Nigeria is a place beset with problems, and all its members are needed if we are to meet the challenges we face. Unfortunately, until very recently, my country was controlled by a series of military governments who denied most Nigerians the right to make their contributions. Even in the period since the military relinquished power to a democratically elected government, many exclusionary attitudes-from class to ethnic and religious divisions-as well as a general lack of trust or sense of community, have effectively denied most people the freedom to engage with their country's challenges.

And yet, despite the obstacles, both individuals and groups are constantly announcing their presence, or asking the questions, Do I belong? Can I contribute? Am I accepted? Their queries are rarely met by affirmative or empowering replies. Instead they hear jeers, or expressions of disinterest, or obnoxious interrogations: "Who asks? What community? What have you ever done anyway?" Nothing about this process is enlightening, just humiliating.

This is because, unlike the small community, where every person lives in the illusion of having the same ideals, beliefs, and values as everyone else, in the larger context of plural communities-be it in country, continent, or globe-we live in the illusion of absolute difference. So, fearing the possibility that the interaction will change us, we magnify the threat involved in engaging with that which differs from us. Change is stressful, and costly, because it requires learning to navigate the unfamiliar. In the end, you cannot work with anyone who is different, and problems that could be resolved if we allowed everyone to contribute the best of themselves begin to look intractable.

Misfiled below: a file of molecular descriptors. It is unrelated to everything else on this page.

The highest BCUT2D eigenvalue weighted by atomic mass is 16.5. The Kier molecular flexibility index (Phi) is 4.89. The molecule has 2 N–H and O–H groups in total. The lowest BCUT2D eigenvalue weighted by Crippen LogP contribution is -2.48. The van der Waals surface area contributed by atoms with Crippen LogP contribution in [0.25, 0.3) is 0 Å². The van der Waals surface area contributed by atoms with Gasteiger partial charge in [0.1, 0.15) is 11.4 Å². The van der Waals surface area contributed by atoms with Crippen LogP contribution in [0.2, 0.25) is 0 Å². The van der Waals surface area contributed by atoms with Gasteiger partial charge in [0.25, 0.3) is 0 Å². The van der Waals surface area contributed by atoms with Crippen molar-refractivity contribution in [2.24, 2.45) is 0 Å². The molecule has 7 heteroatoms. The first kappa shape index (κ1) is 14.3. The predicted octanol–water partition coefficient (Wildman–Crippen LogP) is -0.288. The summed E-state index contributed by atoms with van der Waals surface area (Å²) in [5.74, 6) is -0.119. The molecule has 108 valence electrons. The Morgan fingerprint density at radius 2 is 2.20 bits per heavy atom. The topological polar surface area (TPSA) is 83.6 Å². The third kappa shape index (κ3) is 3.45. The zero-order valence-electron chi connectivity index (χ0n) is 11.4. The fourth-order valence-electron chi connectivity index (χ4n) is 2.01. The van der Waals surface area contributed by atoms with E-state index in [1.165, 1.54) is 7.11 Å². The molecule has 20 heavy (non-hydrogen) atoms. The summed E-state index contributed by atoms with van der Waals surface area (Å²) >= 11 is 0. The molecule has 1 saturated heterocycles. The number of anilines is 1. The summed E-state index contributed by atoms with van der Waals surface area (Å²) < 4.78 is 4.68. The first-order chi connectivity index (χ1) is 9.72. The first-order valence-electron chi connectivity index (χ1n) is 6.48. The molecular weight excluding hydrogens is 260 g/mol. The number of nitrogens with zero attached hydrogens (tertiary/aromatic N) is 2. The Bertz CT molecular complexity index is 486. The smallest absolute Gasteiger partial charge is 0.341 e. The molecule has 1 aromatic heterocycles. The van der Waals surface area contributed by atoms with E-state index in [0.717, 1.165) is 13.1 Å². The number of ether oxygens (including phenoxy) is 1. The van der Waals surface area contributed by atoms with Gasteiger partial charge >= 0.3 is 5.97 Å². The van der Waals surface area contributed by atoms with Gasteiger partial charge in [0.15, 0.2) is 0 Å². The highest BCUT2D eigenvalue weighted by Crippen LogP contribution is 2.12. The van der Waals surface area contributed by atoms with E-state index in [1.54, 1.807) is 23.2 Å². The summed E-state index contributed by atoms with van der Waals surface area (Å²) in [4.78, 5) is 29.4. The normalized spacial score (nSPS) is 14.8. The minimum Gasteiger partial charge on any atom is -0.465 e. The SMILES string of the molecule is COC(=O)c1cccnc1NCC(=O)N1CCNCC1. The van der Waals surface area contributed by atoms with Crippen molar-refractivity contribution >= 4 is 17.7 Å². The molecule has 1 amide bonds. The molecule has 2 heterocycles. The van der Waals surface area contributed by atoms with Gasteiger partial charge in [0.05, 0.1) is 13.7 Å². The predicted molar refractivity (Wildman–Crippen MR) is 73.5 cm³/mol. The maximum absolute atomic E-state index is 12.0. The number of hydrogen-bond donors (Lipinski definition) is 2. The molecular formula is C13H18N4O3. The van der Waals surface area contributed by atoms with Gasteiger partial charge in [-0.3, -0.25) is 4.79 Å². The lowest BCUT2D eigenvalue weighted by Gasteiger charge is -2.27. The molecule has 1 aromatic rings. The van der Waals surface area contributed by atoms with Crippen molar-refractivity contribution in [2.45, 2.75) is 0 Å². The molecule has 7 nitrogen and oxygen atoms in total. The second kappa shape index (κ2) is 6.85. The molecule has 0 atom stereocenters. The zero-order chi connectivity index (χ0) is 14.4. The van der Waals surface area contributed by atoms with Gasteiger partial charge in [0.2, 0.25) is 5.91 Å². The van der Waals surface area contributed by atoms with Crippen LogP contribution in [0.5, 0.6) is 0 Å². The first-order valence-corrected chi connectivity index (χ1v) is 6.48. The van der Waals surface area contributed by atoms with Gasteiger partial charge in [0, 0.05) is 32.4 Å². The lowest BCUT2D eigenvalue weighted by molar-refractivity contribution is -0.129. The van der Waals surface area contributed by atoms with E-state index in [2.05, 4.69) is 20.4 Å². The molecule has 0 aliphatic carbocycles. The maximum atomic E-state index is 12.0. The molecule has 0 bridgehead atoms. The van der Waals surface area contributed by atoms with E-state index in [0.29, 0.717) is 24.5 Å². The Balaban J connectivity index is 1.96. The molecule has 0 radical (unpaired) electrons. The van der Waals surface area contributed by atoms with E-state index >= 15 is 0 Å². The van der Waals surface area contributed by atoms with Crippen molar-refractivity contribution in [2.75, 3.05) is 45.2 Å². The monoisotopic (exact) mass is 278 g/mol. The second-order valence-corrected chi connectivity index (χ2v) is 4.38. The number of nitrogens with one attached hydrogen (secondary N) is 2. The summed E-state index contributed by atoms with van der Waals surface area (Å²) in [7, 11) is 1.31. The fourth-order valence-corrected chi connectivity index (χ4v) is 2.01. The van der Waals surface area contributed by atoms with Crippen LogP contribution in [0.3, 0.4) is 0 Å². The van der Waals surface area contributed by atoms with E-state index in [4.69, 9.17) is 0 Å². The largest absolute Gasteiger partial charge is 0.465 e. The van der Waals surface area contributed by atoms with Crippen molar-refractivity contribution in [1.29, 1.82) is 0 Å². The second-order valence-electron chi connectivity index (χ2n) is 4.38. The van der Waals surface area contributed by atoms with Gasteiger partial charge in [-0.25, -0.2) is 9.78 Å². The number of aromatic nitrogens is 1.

The Persian poet Jalaludin Rumi wrote: "Out beyond ideas of right and wrong doing there is a field. I will meet you there." If there is to be space for us to speak into, we need to learn also to listen. We are the creators of this space. We must each take responsibility for examining our values, ideals, and beliefs and for learning to understand those held by others, enough so that we can help them and ourselves consider new possibilities.

In the end of my dad's story, he said that poverty, violent conflict, malnutrition, and disease were all increasing across Nigeria. And he asked to be able to bear our country's gifts, in order to secure for us peace and prosperity. He won the election but served out his term in solitary confinement, incarcerated by the military, and died on the eve of his release in 1998. But here was the difference he made: across ethnic, religious, and class divides, the people said yes!

This search for validation is universal. It is beautiful when these inquiries meet with affirmation, because it allows a person to stride forward with all he has to give. There is a story told by the conductor of the Boston Philharmonic Orchestra, Ben Zander: a maestro conductor, after having conducted a brilliant symphony, races out of the concert hall and into a waiting car, imperiously commanding the driver, "Drive!" When the driver asks, "Where to?" the conductor boldly responds, "Anywhere! The world needs me!"

Peace comes from being able to contribute the best that we have, and all that we are, toward creating a world that supports everyone. But it is also securing the space for others to contribute the best that they have and all that they are. In case you are still wondering-no, it was not a wrong turn that brought you here. You do belong here and there is a contribution uniquely yours that is needed. Welcome and good luck.